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Ordained Servant Online

A Journal for Church Officers

E-ISSN 1931-7115

The Education of the Church

Ordained Servant Cover

August / September 2010

From the Editor. This month features the second in a series of articles that I have invited the general secretaries of our three program committees to write for this issue each year. Danny Olinger has provided us not only with the rationale for the Committee on Christian Education's ministry, but with a survey of the history of the committee's work in order to focus the committee's mission in the present and future.

The rapidly changing communication environment is a major concern of all educators, and must not be ignored by Christian educators. Guidance as to how to navigate this environment is quite varied and often fails to take into account the nature of technology, particularly communication media. In assessing Amazon's new e-reader, the Kindle, I raise this question to make the point that the forms of various technologies alter our habits of thought and learning either for good or ill.

Finally, David VanDrunen offers a review article on an important new book by sociologist James Davison Hunter, To Change the World, in which Hunter analyses the ways that cultures change, the ways Christians have related to cultures, and his own proposal called "faithful presence."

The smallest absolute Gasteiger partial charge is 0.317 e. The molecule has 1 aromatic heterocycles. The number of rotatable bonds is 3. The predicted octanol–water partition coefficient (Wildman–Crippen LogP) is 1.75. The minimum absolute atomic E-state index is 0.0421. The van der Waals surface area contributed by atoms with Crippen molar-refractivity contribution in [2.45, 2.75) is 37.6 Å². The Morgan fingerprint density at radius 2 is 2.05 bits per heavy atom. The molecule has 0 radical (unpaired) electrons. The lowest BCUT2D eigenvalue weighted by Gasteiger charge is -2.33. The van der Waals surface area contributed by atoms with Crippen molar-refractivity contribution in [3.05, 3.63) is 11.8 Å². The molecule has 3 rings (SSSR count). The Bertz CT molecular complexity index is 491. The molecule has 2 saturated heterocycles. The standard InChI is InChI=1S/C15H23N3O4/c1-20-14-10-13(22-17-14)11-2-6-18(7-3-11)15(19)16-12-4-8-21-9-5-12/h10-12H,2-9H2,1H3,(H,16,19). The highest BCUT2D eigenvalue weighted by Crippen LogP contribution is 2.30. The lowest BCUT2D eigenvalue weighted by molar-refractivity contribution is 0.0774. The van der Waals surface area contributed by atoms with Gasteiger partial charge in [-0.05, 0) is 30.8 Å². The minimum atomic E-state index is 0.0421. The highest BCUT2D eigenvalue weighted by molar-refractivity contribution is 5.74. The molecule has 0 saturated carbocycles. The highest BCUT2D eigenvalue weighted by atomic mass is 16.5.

Our Reformation issue (October) will analyze post-Vatican II theology in the Roman church.

By the way, did you know that last Wednesday, July 28, was Machen's birthday in 1881?

Blessings in the Lamb,
Gregory Edward Reynolds

Contents

From the Archives: "MINISTERIAL TRAINING"

http://opc.org/OS/pdf/Subject_Index_Vol_1-18.pdf

  • "The Ministerial Training Institute of the OPC" (Thomas E. Tyson) 10:2 (Apr. 2001): 42.
  • "A New Stage on the Pilgrimage of the Orthodox Presbyterian Church" (James Gidley) 8:3 (Jul. 1999): 63-66.

Ordained Servant exists to help encourage, inform, and equip church officers for faithful, effective, and God glorifying ministry in the visible church of the Lord Jesus Christ. Its primary audience is ministers, elders, and deacons of the Orthodox Presbyterian Church, as well as interested officers from other Presbyterian and Reformed churches. Through high quality editorials, articles, and book reviews we endeavor to stimulate clear thinking and the consistent practice of historic Presbyterianism.

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